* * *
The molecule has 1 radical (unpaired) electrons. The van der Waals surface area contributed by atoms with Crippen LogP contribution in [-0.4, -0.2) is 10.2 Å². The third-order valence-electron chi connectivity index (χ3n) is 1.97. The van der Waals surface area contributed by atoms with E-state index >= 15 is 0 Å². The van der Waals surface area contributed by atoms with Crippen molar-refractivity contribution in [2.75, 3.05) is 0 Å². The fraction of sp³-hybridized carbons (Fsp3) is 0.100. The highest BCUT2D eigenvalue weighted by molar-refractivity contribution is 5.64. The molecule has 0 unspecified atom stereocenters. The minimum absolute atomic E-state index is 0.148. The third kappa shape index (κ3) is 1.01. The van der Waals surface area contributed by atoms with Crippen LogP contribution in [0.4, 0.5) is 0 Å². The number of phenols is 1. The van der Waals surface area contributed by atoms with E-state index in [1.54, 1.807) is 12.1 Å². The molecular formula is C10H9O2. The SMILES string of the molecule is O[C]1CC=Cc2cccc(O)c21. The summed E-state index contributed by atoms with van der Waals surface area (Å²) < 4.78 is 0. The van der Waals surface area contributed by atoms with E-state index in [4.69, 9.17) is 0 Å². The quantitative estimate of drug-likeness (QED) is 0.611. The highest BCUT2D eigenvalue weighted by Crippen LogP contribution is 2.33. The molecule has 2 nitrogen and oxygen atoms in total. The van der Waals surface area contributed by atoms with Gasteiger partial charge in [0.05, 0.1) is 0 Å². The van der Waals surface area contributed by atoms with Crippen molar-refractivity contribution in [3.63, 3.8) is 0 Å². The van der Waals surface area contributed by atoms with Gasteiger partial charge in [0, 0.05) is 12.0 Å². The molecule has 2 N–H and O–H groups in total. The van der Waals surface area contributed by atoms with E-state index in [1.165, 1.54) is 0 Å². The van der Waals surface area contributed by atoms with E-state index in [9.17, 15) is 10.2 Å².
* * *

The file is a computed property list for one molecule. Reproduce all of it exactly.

The molecule has 1 radical (unpaired) electrons. The van der Waals surface area contributed by atoms with Crippen LogP contribution in [-0.4, -0.2) is 10.2 Å². The third-order valence-electron chi connectivity index (χ3n) is 1.97. The van der Waals surface area contributed by atoms with E-state index >= 15 is 0 Å². The van der Waals surface area contributed by atoms with Crippen molar-refractivity contribution in [2.75, 3.05) is 0 Å². The fraction of sp³-hybridized carbons (Fsp3) is 0.100. The highest BCUT2D eigenvalue weighted by molar-refractivity contribution is 5.64. The molecule has 0 unspecified atom stereocenters. The minimum absolute atomic E-state index is 0.148. The third kappa shape index (κ3) is 1.01. The van der Waals surface area contributed by atoms with Crippen LogP contribution in [0.4, 0.5) is 0 Å². The number of phenols is 1. The van der Waals surface area contributed by atoms with E-state index in [1.54, 1.807) is 12.1 Å². The molecular formula is C10H9O2. The SMILES string of the molecule is O[C]1CC=Cc2cccc(O)c21. The summed E-state index contributed by atoms with van der Waals surface area (Å²) < 4.78 is 0. The van der Waals surface area contributed by atoms with E-state index in [4.69, 9.17) is 0 Å². The quantitative estimate of drug-likeness (QED) is 0.611. The highest BCUT2D eigenvalue weighted by Crippen LogP contribution is 2.33. The molecule has 2 nitrogen and oxygen atoms in total. The van der Waals surface area contributed by atoms with Gasteiger partial charge in [0.05, 0.1) is 0 Å². The van der Waals surface area contributed by atoms with Crippen molar-refractivity contribution in [3.63, 3.8) is 0 Å². The van der Waals surface area contributed by atoms with Gasteiger partial charge in [0, 0.05) is 12.0 Å². The molecule has 2 N–H and O–H groups in total. The van der Waals surface area contributed by atoms with E-state index in [1.165, 1.54) is 0 Å². The van der Waals surface area contributed by atoms with E-state index in [9.17, 15) is 10.2 Å².